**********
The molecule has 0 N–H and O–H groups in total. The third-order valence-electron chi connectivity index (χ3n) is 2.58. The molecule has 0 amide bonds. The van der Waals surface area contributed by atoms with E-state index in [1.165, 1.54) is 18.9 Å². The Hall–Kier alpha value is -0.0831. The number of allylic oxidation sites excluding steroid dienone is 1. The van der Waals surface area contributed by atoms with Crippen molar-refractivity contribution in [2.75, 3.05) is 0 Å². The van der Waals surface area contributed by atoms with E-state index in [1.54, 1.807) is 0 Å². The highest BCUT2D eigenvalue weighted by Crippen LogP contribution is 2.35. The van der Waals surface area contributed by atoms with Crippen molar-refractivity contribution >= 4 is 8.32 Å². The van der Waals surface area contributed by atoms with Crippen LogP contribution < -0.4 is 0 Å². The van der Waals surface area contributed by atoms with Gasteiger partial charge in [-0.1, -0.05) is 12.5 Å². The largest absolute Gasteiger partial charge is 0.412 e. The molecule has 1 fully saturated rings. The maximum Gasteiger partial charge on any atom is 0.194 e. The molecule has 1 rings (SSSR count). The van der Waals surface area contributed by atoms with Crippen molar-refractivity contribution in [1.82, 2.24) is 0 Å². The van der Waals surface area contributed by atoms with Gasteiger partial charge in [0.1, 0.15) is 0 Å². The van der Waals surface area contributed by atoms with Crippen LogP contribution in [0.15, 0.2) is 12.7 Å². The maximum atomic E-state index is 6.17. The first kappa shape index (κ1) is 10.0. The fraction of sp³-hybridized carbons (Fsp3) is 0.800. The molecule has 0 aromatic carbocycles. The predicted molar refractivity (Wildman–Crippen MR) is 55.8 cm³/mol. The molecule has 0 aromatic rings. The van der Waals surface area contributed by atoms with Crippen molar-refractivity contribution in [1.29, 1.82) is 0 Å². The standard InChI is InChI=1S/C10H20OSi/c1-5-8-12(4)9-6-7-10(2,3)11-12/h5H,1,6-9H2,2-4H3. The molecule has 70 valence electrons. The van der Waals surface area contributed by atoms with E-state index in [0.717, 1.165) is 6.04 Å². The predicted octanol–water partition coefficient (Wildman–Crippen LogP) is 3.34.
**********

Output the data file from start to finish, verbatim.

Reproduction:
The molecule has 0 N–H and O–H groups in total. The third-order valence-electron chi connectivity index (χ3n) is 2.58. The molecule has 0 amide bonds. The van der Waals surface area contributed by atoms with E-state index in [1.165, 1.54) is 18.9 Å². The Hall–Kier alpha value is -0.0831. The number of allylic oxidation sites excluding steroid dienone is 1. The van der Waals surface area contributed by atoms with Crippen molar-refractivity contribution in [2.75, 3.05) is 0 Å². The van der Waals surface area contributed by atoms with E-state index in [1.54, 1.807) is 0 Å². The highest BCUT2D eigenvalue weighted by Crippen LogP contribution is 2.35. The van der Waals surface area contributed by atoms with Crippen molar-refractivity contribution >= 4 is 8.32 Å². The van der Waals surface area contributed by atoms with Crippen LogP contribution < -0.4 is 0 Å². The van der Waals surface area contributed by atoms with Gasteiger partial charge in [-0.1, -0.05) is 12.5 Å². The largest absolute Gasteiger partial charge is 0.412 e. The molecule has 1 fully saturated rings. The maximum Gasteiger partial charge on any atom is 0.194 e. The molecule has 1 rings (SSSR count). The van der Waals surface area contributed by atoms with Crippen molar-refractivity contribution in [1.82, 2.24) is 0 Å². The van der Waals surface area contributed by atoms with Gasteiger partial charge in [0.1, 0.15) is 0 Å². The van der Waals surface area contributed by atoms with Crippen LogP contribution in [0.15, 0.2) is 12.7 Å². The maximum atomic E-state index is 6.17. The first kappa shape index (κ1) is 10.0. The fraction of sp³-hybridized carbons (Fsp3) is 0.800. The molecule has 0 aromatic carbocycles. The predicted molar refractivity (Wildman–Crippen MR) is 55.8 cm³/mol. The molecule has 0 aromatic rings. The van der Waals surface area contributed by atoms with Crippen molar-refractivity contribution in [1.29, 1.82) is 0 Å². The standard InChI is InChI=1S/C10H20OSi/c1-5-8-12(4)9-6-7-10(2,3)11-12/h5H,1,6-9H2,2-4H3. The molecule has 70 valence electrons. The van der Waals surface area contributed by atoms with E-state index in [0.717, 1.165) is 6.04 Å². The predicted octanol–water partition coefficient (Wildman–Crippen LogP) is 3.34.